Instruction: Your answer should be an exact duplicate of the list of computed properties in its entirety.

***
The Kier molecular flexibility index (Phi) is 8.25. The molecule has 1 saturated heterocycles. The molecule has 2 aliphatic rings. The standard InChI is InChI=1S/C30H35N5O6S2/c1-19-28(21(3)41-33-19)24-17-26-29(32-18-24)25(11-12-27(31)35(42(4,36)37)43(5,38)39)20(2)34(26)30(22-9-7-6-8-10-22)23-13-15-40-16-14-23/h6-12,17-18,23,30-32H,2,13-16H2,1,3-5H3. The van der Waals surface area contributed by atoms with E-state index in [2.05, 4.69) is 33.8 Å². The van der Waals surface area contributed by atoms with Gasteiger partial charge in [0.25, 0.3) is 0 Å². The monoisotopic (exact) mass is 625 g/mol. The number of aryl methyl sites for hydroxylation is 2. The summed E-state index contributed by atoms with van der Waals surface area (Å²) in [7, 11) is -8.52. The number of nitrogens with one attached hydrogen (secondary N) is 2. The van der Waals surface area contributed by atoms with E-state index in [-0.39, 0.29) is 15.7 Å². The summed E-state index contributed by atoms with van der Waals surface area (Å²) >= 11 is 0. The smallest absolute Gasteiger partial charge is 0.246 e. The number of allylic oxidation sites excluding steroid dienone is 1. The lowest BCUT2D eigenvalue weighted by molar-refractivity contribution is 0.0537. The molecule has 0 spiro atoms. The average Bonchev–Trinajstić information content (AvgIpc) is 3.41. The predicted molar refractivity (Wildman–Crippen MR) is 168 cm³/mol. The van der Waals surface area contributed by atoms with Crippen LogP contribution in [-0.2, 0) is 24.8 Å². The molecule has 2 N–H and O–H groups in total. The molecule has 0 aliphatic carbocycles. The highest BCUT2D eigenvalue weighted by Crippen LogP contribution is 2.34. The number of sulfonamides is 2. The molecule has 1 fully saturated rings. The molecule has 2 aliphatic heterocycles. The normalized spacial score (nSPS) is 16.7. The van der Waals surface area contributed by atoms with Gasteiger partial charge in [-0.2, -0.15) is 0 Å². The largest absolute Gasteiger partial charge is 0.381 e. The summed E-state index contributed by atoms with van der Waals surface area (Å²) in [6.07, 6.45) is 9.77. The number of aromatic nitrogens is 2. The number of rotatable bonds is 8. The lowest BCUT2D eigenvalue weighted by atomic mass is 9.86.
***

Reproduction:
The Kier molecular flexibility index (Phi) is 8.25. The molecule has 1 saturated heterocycles. The molecule has 2 aliphatic rings. The standard InChI is InChI=1S/C30H35N5O6S2/c1-19-28(21(3)41-33-19)24-17-26-29(32-18-24)25(11-12-27(31)35(42(4,36)37)43(5,38)39)20(2)34(26)30(22-9-7-6-8-10-22)23-13-15-40-16-14-23/h6-12,17-18,23,30-32H,2,13-16H2,1,3-5H3. The van der Waals surface area contributed by atoms with E-state index in [2.05, 4.69) is 33.8 Å². The van der Waals surface area contributed by atoms with Gasteiger partial charge in [0.25, 0.3) is 0 Å². The monoisotopic (exact) mass is 625 g/mol. The number of aryl methyl sites for hydroxylation is 2. The summed E-state index contributed by atoms with van der Waals surface area (Å²) in [7, 11) is -8.52. The number of nitrogens with one attached hydrogen (secondary N) is 2. The van der Waals surface area contributed by atoms with E-state index in [-0.39, 0.29) is 15.7 Å². The summed E-state index contributed by atoms with van der Waals surface area (Å²) >= 11 is 0. The smallest absolute Gasteiger partial charge is 0.246 e. The number of allylic oxidation sites excluding steroid dienone is 1. The lowest BCUT2D eigenvalue weighted by molar-refractivity contribution is 0.0537. The molecule has 0 spiro atoms. The average Bonchev–Trinajstić information content (AvgIpc) is 3.41. The predicted molar refractivity (Wildman–Crippen MR) is 168 cm³/mol. The van der Waals surface area contributed by atoms with Crippen LogP contribution in [-0.2, 0) is 24.8 Å². The molecule has 2 N–H and O–H groups in total. The molecule has 0 aliphatic carbocycles. The highest BCUT2D eigenvalue weighted by Crippen LogP contribution is 2.34. The number of sulfonamides is 2. The molecule has 1 fully saturated rings. The molecule has 2 aliphatic heterocycles. The normalized spacial score (nSPS) is 16.7. The van der Waals surface area contributed by atoms with Gasteiger partial charge in [-0.2, -0.15) is 0 Å². The largest absolute Gasteiger partial charge is 0.381 e. The summed E-state index contributed by atoms with van der Waals surface area (Å²) in [6.07, 6.45) is 9.77. The number of aromatic nitrogens is 2. The number of rotatable bonds is 8. The lowest BCUT2D eigenvalue weighted by atomic mass is 9.86.